Purple Rose shares the miracle of a 'White Buffalo'
photo by Danna Segrest | Courtesy of the Purple Rose Theatre Co.
Take, for instance, the true story of a Janesville, Wisconsin farm family who, after a rare white buffalo was born on its land in 1994, turned down multi-million dollar offers—from the likes of Ted Turner and Michael Jackson—for the calf, and received visits from Native American spirtual pilgrims and the Dalai Lama. (According to Sioux prophecy, the birth of a white buffalo marks the coming of peace on earth and human unity.)
“There was no question that these people were never going to sell the animal,” said Zolidis, who grew up in Janesville. “ And that doesn’t make for great drama, if there’s no question. So I essentially imagined a family that would need that money more, and I somewhat based (the characters) on the people that were (the real family’s) neighbors. Because that was a family that was often in turmoil. So I moved the miracle next door.”
Zolidis wrote “Buffalo” nearly a decade ago, and won a national prize (Princess Grace Award) for it in 2004, which led to its 2006 publication.“One of the apprentices, Matt Gwynn, would not leave me alone until I read this play,” said Purple Rose artistic director Guy Sanville, who’s directing “Buffalo.” “So I took it home one night, and I laughed and cried and said, ‘OK, I want to know more about this writer.’ So we called up Don and brought him up from Texas. And we did a reading at the Ann Arbor library that was full of people, and they leapt to their feet at the end, which never happens at readings. So I thought, ‘Don is the real deal.’”
Indeed, Zolidis has published more than 40 plays, which have been produced more than 2,250 times in 25 countries; and won two Edgerton Foundation New American Play Awards in 2011 (for “Buffalo” as well as “Current Economic Conditions”).
“He’s the most prolific playwright you’ve never heard of,” said Sanville.
Zolidis—who began his career as a middle and high school teacher before becoming a creative writing professor who divides his time between Texas and Philadelphia’s Ursinus College—has had work produced by small professional companies before, but “Buffalo” marks the biggest production of his work thus far.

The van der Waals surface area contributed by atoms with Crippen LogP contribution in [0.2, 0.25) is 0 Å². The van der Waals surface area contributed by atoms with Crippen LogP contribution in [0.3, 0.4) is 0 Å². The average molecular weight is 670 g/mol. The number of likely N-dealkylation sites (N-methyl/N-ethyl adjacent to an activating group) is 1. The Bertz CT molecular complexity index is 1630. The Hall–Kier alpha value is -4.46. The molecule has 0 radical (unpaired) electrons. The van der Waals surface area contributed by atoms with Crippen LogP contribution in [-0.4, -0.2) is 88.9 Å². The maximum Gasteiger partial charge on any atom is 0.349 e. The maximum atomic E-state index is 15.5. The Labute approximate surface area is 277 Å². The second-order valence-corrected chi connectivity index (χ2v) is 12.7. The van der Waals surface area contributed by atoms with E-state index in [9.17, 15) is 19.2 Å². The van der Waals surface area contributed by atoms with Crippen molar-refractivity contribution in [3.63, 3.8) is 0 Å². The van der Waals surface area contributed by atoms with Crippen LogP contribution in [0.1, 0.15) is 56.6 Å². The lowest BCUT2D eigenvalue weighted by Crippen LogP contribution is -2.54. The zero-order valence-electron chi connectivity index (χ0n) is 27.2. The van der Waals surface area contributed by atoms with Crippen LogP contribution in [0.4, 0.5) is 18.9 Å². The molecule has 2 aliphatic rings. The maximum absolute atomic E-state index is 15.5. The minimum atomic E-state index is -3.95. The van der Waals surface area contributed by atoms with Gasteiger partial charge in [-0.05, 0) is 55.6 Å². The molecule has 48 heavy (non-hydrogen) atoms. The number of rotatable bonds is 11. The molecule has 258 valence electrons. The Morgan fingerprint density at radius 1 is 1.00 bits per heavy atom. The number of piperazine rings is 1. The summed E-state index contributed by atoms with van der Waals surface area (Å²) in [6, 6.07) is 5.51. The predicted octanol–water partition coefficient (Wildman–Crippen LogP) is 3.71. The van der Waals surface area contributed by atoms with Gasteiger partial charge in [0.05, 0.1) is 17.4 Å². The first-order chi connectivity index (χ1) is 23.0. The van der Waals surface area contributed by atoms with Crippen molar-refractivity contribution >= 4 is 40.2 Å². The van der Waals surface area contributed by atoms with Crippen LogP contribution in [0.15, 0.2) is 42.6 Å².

And even though Sanville has long wanted to produce “Buffalo” at the Rose, the play’s relatively large cast (10), among others factors, caused its premiere to be delayed.
Yet once the play earned a spot in the Rose’s lineup, Sanville and his team made a trip to Janesville to visit the site of the real white buffalo birth.
“We met the caretakers of this animal,” said Sanville. “We spent 4 hours there, and they opened their home and their farm to us. This woman was the first person I’ve ever met who turned down millions of dollars. People would come there and leave things on the fence, until finally, they had to build little museum on the property. There were Native American things, but there were also things like a little Kermit the Frog that belonged to a boy who died in a fire. The air was thick with the sense of grief and hope and joy. I was in there 15 minutes before I had to go outside. We were all deeply moved by that whole experience.”
Zolidis researched the mythology of the white buffalo while writing the play, knowing that writing about something outside your own experience and background is inevitably a risk.
“It’s very tricky, because the meaning of the white buffalo calf is to unite people of all cultures, but the real event took place on a white person’s farm,” said Zolidis. “ I felt that I was fulfilling a similar role, in that different cultures have to come together to make this play happen.”